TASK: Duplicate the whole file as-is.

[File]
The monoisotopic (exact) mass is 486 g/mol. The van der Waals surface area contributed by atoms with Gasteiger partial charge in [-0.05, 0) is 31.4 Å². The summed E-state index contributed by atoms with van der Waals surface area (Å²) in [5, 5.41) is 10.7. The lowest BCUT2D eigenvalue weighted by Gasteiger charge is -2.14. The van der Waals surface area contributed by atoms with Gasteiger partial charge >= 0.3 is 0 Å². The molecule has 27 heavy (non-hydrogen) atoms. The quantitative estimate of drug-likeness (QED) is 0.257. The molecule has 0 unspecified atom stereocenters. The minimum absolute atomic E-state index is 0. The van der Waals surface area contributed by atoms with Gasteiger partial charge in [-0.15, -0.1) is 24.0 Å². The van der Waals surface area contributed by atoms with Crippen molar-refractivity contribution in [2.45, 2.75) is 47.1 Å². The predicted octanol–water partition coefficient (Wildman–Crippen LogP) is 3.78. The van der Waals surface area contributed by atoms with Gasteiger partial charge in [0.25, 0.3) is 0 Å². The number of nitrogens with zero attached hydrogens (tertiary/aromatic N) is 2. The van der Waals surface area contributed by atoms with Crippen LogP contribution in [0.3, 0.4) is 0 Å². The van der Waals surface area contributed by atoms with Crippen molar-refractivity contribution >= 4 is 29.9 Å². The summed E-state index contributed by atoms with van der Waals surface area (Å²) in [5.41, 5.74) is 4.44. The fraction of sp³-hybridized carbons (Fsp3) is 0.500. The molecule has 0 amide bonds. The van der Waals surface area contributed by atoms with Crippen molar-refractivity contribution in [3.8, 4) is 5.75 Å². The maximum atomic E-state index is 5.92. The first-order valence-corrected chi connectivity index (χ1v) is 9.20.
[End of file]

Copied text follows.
The monoisotopic (exact) mass is 486 g/mol. The van der Waals surface area contributed by atoms with Gasteiger partial charge in [-0.05, 0) is 31.4 Å². The summed E-state index contributed by atoms with van der Waals surface area (Å²) in [5, 5.41) is 10.7. The lowest BCUT2D eigenvalue weighted by Gasteiger charge is -2.14. The van der Waals surface area contributed by atoms with Gasteiger partial charge >= 0.3 is 0 Å². The molecule has 27 heavy (non-hydrogen) atoms. The quantitative estimate of drug-likeness (QED) is 0.257. The molecule has 0 unspecified atom stereocenters. The minimum absolute atomic E-state index is 0. The van der Waals surface area contributed by atoms with Gasteiger partial charge in [-0.15, -0.1) is 24.0 Å². The van der Waals surface area contributed by atoms with Crippen molar-refractivity contribution in [2.45, 2.75) is 47.1 Å². The predicted octanol–water partition coefficient (Wildman–Crippen LogP) is 3.78. The van der Waals surface area contributed by atoms with Gasteiger partial charge in [0.25, 0.3) is 0 Å². The number of nitrogens with zero attached hydrogens (tertiary/aromatic N) is 2. The van der Waals surface area contributed by atoms with Crippen LogP contribution in [0.3, 0.4) is 0 Å². The van der Waals surface area contributed by atoms with Crippen molar-refractivity contribution >= 4 is 29.9 Å². The summed E-state index contributed by atoms with van der Waals surface area (Å²) in [5.41, 5.74) is 4.44. The fraction of sp³-hybridized carbons (Fsp3) is 0.500. The molecule has 0 amide bonds. The van der Waals surface area contributed by atoms with Crippen molar-refractivity contribution in [3.8, 4) is 5.75 Å². The maximum atomic E-state index is 5.92. The first-order valence-corrected chi connectivity index (χ1v) is 9.20.